[0004] Typically, the branch circuit wiring for a building is planned and the routing of wires is laid out according to the plan utilizing common routing members or components such as conduits, junction boxes and outlet boxes. Once the proper routing is in place, wires are typically pulled through the appropriate conduits which are linked by junction boxes and outlet boxes, to accomplish the wiring plan. A long relatively rigid metal tape, commonly known as a fish tape, is fed through the conduits to guide the wire therethrough. First, the fish tape is pushed through the appropriate conduit or conduits, typically into a junction or outlet box. Next, building wire is connected to the end of the fish tape, typically by attaching the wire around a loop formed in the fish tape, and then taping or the like. Third, the fish tape is reeled in, pulling the wire through the selected path. When wire is being pulled through junction boxes, outlet boxes and conduits, it is a standard wiring method to have one person reeling in the fish tape and a second person feeding the wire into the junction box and conduit. The second person feeding the wire is needed to ensure that the wire, and more specifically the insulation layer protecting the wire, is not damaged on the sharp edges and corners often found in such routing members. Unfortunately, this requires two men for a rather straight-forward job.

BRIEF SUMMARY OF THE INVENTION

[0005] In light of the above, a general object of the present invention is to permit a single person to install wire in a building.

[0006] In that regard, it is also an object of the present invention to eliminate the need for a second person feeding wire when wiring a building.

[0007] It is another object of the present invention to provide an electrician's tool which accomplishes the above stated objects, the tool being universally adaptable to virtually all standard electrical routing members and components.

[0008] In accordance with these objects, the present invention provides an electrician's tool comprising a plate having a hole formed therein, the hole defined by an inner edge. The edge includes means for safely passing wire through the aperture without damage to the wire. Preferably, the wire passing means safely slides the wire past the edge.

[0009] In one embodiment of the invention, the wire passing means includes at least one roller rotatably positioned adjacent the inner edge for safely sliding the wire past the edge. Preferably, the at least one roller extends along the inner edge to provide a surface for sliding the wire across safely.

[0010] In another embodiment of the invention, the wire passing means comprises round stock attached to the inner edge to provide a curved surface for sliding the wire past the edge. In yet another related embodiment, the inner edge itself includes a curled lip having a curved surface for safely sliding the wire past the edge. The curved surfaces provided by the round stock or curled lip may be coated with a substance having a low co-efficient of friction, such as teflon.

[0011] Other objectives and advantages of the invention will become more apparent from the following detailed description when taken in conjunction with the accompanying drawings.

BRIEF DESCRIPTION OF THE DRAWINGS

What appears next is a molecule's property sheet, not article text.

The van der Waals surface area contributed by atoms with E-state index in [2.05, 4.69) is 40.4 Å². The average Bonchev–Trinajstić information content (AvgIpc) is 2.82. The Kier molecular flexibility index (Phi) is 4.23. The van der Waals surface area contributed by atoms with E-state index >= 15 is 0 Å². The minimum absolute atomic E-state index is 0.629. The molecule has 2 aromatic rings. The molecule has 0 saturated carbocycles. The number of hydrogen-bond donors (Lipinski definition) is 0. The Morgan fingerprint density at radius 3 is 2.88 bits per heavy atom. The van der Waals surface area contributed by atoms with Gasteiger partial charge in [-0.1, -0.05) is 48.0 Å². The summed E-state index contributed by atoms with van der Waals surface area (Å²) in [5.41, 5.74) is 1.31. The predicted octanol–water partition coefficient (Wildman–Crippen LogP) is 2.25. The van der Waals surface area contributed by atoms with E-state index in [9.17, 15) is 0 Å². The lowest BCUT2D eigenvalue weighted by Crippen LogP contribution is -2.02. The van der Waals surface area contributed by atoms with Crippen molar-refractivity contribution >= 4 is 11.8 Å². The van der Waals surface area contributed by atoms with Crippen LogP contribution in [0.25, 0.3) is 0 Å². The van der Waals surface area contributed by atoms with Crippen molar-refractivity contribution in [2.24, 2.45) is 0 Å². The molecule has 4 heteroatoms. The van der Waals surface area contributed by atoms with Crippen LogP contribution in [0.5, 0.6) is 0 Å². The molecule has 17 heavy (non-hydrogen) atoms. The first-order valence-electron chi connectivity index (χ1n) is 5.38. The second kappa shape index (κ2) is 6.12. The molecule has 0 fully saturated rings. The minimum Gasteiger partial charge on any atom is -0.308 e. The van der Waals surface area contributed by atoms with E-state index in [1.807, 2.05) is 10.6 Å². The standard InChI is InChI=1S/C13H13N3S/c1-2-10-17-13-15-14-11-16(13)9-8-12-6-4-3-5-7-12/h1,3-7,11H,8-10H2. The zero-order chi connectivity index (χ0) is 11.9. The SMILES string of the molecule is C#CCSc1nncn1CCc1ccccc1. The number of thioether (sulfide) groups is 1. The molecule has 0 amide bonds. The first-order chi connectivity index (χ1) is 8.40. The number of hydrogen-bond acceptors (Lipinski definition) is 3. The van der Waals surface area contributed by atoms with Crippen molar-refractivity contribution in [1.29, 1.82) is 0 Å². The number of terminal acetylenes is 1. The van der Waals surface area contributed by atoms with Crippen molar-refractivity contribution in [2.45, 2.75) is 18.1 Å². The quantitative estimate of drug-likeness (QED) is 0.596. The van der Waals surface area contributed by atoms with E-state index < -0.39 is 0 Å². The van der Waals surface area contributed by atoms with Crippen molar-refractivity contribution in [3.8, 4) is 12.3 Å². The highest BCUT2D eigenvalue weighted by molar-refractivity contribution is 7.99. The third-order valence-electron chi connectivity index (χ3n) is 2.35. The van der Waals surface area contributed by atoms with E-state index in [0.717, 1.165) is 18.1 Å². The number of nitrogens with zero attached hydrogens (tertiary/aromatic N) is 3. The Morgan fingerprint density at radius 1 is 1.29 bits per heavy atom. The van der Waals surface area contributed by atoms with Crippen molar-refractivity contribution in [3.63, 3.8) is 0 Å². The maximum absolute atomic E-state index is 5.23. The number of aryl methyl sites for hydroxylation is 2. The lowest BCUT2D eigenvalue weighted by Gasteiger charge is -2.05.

[0012] The accompanying drawings incorporated in and forming a part of the specification illustrate several aspects of the present invention, and together with the description serve to explain the principles of the invention. In the drawings:

[0013]FIG. 1 is a top view of an embodiment of the electrician's tool constructed in accordance with the teachings of the present invention;

[0014]FIG. 2 is a cross-sectional view, partially cut-away, of the electrician's tool depicted in FIG. 1;

[0015]FIG. 3 is a top view of another embodiment of the electrician's tool constructed in accordance with the teachings of the present invention;

[0016]FIG. 4 is a cross-sectional view, partially cut-away, of the electrician's tool depicted in FIG. 3;

[0017]FIG. 5a is a cross-sectional view, partially cut away, of another embodiment of the electrician's tool; and

[0018]FIG. 5b is a cross-sectional view, partially cut away, of another embodiment of the electrician's tool;

[0019] While the invention will be described in connection with certain preferred embodiments, there is no intent to limit it to those embodiments. On the contrary, the intent is to cover all alternatives, modifications and equivalents as included within the spirit and scope of the invention as defined by the appended claims.

DETAILED DESCRIPTION OF THE INVENTION

[0020] Referring now to the drawings, FIG. 1 shows a top view of an embodiment of an electrician's tool for pulling wire constructed in accordance with the teachings of the present invention. The electrician's tool 10 generally comprises a rectangular, preferably square, plate 20. The plate may be comprised of metal, or even a suitably rigid plastic. The plate 20 generally includes four corners 21, 22, 23, 24. Each corner includes a hole, which in the preferred embodiment is a slot 31, 32, 33, 34. The slots are sized to receive a threaded fastener therethrough for mounting the plate 20 to a standard electrical junction box. Junction boxes are standard equipment used in the electrical trade, and are standardly sized at either 4 inches square or 4{fraction (11/16)} inches square. At the corner of these boxes, holes are found for receiving threaded fasteners to mount devices such as cover plates, light fixture outlets, electrical outlets, light switches, etcetera. The slots 31, 32 at two adjacent corners 21, 22 extend inwardly into the plate 20 in a direction generally parallel with the adjacent outer edge 29 of the plate 20. The remaining corners 23, 24 include two slots 33, 34 which also extend inwardly into the plate 20, but angled relative to the slots 31, 32, and hence relative to the outer edges 29 of the plate 20.

[0021] Each of the slots are preferably sized at about {fraction (3/16)} inch wide for receiving 8-32 screws for mounting the plate 20 to the holes in the junction box which are typically 3/16 inch in size. The distance between all the slots 31, 32, 33, 34 are selected to correspond with mounting apertures on a junction box (not shown). While the present invention has been described with regard to a junction box and the standard U.S. sizes of such boxes, it will readily appreciated by those having skill in the art that the size and shape of plate 20 and its apertures or slots may be sized and positioned to correspond with any common routing member in the electrical trade, including standard sizes used around the world. Such routing components include junction boxes, switchboxes, receptacle boxes, light fixtures and other related fixtures, to name a few.